Shadow asked: How can buyers in a price bracket (say $50k wide) maximize their housing purchase – are there solutions to problems that are common in homes in that price range? Low ceilings, small bedrooms, cramped bathrooms, etc?
I see this as two different questions.
1. How does a buyer choose among the options in a given price range.
2. How does a buyer figure out which problems common in “compromise” houses are fixable and which should signal the call “run away!”
I began to answer the first question late last month.Take a look at that. In general, I advise my clients to be picky about location, since it is not in your control. The second priority is to establish a minimum size and a maximum repair tolerance. Then, choices are limited to smallish and in better shape, or larger and shabbier.
As long as the size compromise will not make the buyer so cramped that he has to move too soon, this is a the way to a good choice.
Sometimes, my clients are searching in multiple towns in different price ranges. For example, if a client is trying to buy a single family house in Medford, Arlington, and Lexington, that buyer will see bigger and better houses in Medford at the same price, because Medford has a lower housing cost than the other two towns. My buyers sometimes set up search different maximum prices in the different towns. For example, a $450,000 limit in Medford, but a $550,000 limit in Arlington and Lexington. Their thought is: if I am going to live in my second-choice town, I will buy there only if it is cheaper to do so. (No disrespect intended towards Medford.)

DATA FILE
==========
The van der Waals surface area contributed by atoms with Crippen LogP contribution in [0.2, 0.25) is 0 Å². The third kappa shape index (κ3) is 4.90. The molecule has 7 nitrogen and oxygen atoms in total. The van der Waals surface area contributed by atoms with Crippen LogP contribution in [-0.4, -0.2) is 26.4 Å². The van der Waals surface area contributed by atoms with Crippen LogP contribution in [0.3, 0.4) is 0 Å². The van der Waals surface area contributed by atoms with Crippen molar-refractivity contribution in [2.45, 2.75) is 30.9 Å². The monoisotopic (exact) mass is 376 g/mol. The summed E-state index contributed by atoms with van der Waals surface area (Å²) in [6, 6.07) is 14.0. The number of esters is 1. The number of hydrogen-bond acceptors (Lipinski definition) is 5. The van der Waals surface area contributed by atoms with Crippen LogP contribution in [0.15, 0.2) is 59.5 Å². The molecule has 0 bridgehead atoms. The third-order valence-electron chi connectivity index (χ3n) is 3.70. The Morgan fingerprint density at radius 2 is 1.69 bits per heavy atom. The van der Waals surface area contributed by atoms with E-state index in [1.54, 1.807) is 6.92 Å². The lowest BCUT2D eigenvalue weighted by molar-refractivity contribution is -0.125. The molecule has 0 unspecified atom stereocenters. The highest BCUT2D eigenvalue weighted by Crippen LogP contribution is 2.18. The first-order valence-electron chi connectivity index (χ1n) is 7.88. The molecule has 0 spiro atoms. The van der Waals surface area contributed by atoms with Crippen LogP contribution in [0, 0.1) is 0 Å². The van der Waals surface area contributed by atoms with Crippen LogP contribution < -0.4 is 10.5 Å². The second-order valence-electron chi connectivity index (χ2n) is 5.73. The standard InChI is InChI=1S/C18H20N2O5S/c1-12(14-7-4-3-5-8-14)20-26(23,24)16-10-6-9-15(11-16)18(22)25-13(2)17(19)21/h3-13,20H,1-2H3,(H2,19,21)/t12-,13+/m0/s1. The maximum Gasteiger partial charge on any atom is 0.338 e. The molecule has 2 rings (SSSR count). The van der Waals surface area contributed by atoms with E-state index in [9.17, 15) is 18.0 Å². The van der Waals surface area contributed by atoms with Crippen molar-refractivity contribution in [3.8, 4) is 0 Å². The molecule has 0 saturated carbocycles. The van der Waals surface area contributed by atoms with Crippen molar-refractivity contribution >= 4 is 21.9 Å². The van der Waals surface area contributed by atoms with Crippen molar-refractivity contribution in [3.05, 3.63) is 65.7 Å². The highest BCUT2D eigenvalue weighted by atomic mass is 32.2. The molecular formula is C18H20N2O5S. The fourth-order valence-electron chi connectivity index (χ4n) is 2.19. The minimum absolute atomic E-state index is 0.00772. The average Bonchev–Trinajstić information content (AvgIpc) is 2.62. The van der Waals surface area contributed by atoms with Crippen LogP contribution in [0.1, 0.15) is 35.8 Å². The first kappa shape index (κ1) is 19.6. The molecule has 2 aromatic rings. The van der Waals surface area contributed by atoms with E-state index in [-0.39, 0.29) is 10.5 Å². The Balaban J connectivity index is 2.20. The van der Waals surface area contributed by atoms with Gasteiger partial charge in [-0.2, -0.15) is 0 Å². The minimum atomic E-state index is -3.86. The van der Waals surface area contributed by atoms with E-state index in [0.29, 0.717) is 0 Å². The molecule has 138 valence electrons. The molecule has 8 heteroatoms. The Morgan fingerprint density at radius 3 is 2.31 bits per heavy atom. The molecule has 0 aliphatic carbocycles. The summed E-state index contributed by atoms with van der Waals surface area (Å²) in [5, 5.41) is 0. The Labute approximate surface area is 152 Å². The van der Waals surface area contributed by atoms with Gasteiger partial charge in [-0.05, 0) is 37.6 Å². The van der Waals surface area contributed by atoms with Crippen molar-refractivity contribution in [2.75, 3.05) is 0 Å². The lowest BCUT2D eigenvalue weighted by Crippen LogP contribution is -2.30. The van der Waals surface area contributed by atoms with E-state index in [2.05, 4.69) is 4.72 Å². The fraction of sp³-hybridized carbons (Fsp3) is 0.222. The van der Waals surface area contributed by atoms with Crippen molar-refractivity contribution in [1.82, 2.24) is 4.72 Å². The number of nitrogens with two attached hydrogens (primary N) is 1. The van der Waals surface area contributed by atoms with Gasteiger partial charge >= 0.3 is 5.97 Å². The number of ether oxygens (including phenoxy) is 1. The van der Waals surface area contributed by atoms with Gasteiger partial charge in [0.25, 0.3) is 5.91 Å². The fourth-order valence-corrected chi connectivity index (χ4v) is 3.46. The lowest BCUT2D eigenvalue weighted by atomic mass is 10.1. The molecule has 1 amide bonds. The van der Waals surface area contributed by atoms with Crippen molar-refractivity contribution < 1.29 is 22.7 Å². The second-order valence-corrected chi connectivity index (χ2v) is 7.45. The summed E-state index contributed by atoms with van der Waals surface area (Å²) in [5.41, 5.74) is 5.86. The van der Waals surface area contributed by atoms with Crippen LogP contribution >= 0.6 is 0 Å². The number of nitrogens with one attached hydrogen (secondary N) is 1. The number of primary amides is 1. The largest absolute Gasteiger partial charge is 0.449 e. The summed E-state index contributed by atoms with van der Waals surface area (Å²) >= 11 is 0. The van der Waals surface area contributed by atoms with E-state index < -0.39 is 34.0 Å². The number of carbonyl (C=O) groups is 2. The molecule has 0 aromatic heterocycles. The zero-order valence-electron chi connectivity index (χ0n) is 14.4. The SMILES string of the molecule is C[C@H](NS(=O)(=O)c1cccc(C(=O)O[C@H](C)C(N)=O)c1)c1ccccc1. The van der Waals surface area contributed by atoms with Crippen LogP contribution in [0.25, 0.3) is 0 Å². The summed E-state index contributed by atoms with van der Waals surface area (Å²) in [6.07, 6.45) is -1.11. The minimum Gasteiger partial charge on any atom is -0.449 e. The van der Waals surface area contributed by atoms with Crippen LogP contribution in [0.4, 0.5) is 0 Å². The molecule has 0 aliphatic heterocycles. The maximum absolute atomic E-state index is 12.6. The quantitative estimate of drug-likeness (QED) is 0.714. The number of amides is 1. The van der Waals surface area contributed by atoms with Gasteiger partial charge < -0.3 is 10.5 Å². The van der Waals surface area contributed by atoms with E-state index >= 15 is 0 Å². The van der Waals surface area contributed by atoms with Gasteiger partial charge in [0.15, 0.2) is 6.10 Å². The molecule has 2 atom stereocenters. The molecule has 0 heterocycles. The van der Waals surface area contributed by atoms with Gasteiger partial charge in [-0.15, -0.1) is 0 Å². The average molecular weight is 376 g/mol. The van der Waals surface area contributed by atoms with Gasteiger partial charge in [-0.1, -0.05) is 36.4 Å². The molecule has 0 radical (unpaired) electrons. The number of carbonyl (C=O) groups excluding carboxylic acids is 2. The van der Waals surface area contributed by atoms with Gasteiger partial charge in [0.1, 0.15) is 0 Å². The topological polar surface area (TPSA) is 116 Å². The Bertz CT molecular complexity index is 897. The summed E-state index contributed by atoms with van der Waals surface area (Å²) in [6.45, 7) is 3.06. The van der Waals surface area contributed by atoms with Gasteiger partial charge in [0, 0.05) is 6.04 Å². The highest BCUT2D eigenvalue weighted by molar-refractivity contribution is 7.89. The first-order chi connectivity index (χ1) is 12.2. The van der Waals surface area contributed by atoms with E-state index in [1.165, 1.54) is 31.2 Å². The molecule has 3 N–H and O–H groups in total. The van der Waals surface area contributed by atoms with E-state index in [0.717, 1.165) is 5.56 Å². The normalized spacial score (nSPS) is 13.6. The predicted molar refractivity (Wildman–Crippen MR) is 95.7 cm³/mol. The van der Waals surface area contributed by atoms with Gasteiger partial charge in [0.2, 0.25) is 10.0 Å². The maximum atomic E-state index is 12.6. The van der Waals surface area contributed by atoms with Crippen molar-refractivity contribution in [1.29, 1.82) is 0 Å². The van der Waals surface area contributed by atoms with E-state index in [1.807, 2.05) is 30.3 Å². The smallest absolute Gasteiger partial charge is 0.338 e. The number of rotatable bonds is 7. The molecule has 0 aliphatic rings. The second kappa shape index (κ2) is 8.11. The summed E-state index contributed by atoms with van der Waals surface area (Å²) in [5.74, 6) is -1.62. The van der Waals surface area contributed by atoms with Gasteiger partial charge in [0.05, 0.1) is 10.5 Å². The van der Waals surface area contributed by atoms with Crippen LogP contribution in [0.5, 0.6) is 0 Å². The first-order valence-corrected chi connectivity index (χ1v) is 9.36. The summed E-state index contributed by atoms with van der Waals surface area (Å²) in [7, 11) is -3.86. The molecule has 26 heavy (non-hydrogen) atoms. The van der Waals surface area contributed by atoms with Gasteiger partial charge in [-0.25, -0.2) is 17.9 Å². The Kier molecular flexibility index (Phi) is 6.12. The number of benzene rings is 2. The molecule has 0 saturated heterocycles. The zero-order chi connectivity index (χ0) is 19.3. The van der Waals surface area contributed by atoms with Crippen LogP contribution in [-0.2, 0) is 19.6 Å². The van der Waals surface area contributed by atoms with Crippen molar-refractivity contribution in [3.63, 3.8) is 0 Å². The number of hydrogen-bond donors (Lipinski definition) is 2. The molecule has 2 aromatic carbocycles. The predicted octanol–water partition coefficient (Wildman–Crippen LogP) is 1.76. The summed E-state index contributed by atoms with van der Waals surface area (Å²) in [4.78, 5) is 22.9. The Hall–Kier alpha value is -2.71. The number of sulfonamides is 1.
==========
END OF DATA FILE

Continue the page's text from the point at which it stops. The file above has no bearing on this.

Because ownership rights are so different in condos and single family houses, this is a compromise that takes some thought. In older housing stock, there is a higher number of renovated condos than fully renovated single family houses in urban areas, like Brookline, Cambridge, and Somerville. There are more newer construction or fully renovated townhouses and condos than newer construction or fully renovated houses in most moderate price ranges throughout the area. So, those that want lead-safe and newer may choose a townhouse or condo over a single family house that needs work. But, the negative is that many condos have smaller yards or shared yards. Condos also have less autonomy because of common maintenance with the other owners. Like the town choice criteria above, frequently my buyers will pay less for condos than for their own single family property. (A quick aside: Condo fees don’t really make a condo more expensive, unless they are wasteful. Most condo fees cover things that any owner is paying for anyway like water, insurance, maintenance, and repairs.)